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But Kunga marched on as if finding them was the most important goal she had. As we walked, a family of monkeys sitting on rocks watched us, the babies scurrying out of the way, the adults ready to protect if they came to harm.
I asked Kunga about her parents.
Makes me very sad. Any rebelling and the whole community suffers the consequences. Kunga dreams of her parents coming to Dharamsala.
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I would see my parents in just a couple of weeks. We took turns pulling each other up by the hand, laughing, just two girls having fun. Together we trudged up the hill, squelching deep into the mud, my sandals proving to be the wrong choice of footwear. Upon reaching the top, we were surrounded by the movement and colour of uncountable prayers.
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I felt small but blessed standing within the enormous offering to the heavens. Lhagare Shrine is where the local people come when the Dalai Lama is away. They pray for his safe return to Dharamsala, his home in exile, by spinning prayer wheels and burning juniper. The flags are all cut down and burned before the New Year.
Soaked by the storm that recently passed through, they still fluttered and danced in a colourful display. Usually 3 or 6 months after the marriage, the newly wed visit the bride's parents. The bride's family has to prepare barleys, swastika pictures and others to welcome them and exchange Khatag, yak butter tea, chemar and other gifts with each other.
Only then is the whole wedding ceremony in Tibet considered completed. Chinese officials in charge of the Tibetan Autonomous Region have ordered a run of stories in local newspapers promoting mixed marriages.
And according to newly published government reports, the government has adopted a series of policies in recent years favorable to interracial couples. While avoiding specifics, the report attributed the growth to favorable policies in areas such as social security, reproductive rights, vacations, prizes and special treatment for children born from such marriage, including education, employment and Communist Party membership.
The government has sold the effort in state-run media as a way to achieve ethnic unity, but critics argue that its true aim is to further weaken Tibetan culture. Tibetan poet Tsering Woeser, an activist who has frequently clashed with authorities, likened the promotion of intermarriage to the worst practices of colonization.
Woeser herself is married to a Han Chinese, dissident writer Wang Lixiong. But when the authorities use it as a tool and create policies to encourage it, she said, it feels wrong.
But among Tibetans, there is great fear about losing their culture and traditions.Burn Tibet Awesome 80's Dating Video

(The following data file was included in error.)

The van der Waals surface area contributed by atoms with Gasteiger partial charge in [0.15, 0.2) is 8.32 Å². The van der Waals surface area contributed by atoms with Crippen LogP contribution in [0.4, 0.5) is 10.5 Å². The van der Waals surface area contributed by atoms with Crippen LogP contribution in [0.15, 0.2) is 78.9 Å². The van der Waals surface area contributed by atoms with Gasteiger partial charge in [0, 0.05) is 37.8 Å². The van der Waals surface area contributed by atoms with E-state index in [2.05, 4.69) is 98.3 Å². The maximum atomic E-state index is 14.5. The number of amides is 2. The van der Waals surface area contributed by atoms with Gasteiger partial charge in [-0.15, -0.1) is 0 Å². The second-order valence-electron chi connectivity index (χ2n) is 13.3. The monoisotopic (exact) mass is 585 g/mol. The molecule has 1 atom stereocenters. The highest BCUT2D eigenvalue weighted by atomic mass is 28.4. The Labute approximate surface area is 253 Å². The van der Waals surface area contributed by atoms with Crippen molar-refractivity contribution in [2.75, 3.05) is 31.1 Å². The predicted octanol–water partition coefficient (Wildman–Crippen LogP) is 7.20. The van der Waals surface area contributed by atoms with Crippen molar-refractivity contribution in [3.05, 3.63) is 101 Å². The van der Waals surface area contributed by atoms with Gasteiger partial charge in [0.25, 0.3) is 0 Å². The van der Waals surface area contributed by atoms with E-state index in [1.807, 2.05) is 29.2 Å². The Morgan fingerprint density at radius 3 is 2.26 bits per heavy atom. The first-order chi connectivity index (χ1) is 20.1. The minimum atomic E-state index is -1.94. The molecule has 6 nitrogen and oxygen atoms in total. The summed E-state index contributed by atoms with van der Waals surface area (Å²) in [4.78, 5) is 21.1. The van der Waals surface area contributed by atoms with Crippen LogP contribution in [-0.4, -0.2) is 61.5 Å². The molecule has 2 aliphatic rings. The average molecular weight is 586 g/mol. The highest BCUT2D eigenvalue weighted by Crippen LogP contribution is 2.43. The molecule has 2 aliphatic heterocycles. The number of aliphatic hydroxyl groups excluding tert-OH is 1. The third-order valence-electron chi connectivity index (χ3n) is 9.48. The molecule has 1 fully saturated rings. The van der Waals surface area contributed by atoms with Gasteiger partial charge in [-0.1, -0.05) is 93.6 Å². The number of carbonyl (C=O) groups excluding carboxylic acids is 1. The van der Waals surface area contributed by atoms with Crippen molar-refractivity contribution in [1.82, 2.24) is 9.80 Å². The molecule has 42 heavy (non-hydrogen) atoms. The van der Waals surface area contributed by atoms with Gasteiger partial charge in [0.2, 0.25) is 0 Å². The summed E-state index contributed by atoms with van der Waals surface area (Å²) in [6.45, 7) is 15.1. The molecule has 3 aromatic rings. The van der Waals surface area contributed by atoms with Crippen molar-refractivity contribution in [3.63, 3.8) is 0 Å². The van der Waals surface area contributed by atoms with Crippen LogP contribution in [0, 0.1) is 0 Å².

Government policy requires mixed couples to choose early on what ethnicity to designate their children in official documents. Many choose to name their children as Han rather than Tibetan, believing that it gives their children a chance at a better life, said a year-old Tibetan woman who works at a local government department.
She spoke on the condition of anonymity for fear of losing her job. Many also send their children to study in the better schools of mainland China rather than in Tibet, she said. While the percentage of Tibetans who marry Han may be increasing there, the total number remains small, she noted.
Chen called for government departments to use everything in their power and designate key officials to steer public opinion. Party and government officials should act as matchmakers, he said. And Chinese history is dotted with examples of interracial marriage as a strategy to maintain peace. One of the most famous stories is the marriage between Chinese Princess Wencheng of the Tang Dynasty and Songtsan Gambo, then king of Tibet, which sealed a peace treaty.
The story was turned into an outdoor musical promoted by the government. However, members of both sexes often do chores associated with the other sex and sex roles are often reversed. In Bhutan, for example, unmarried men often give up marriage to help their sisters take care of the children.
Children have traditionally been encouraged to take up the same occupations as their parents. Young children are doted upon but older children are ideally raised under strict discipline and religious instruction. Instead of wearing diapers many young Tibetan children wear trousers with a big hole cut in seat as is the case with Chinese. In Lhasa, teenagers use cell phones and surf the Internet on Internet cafes.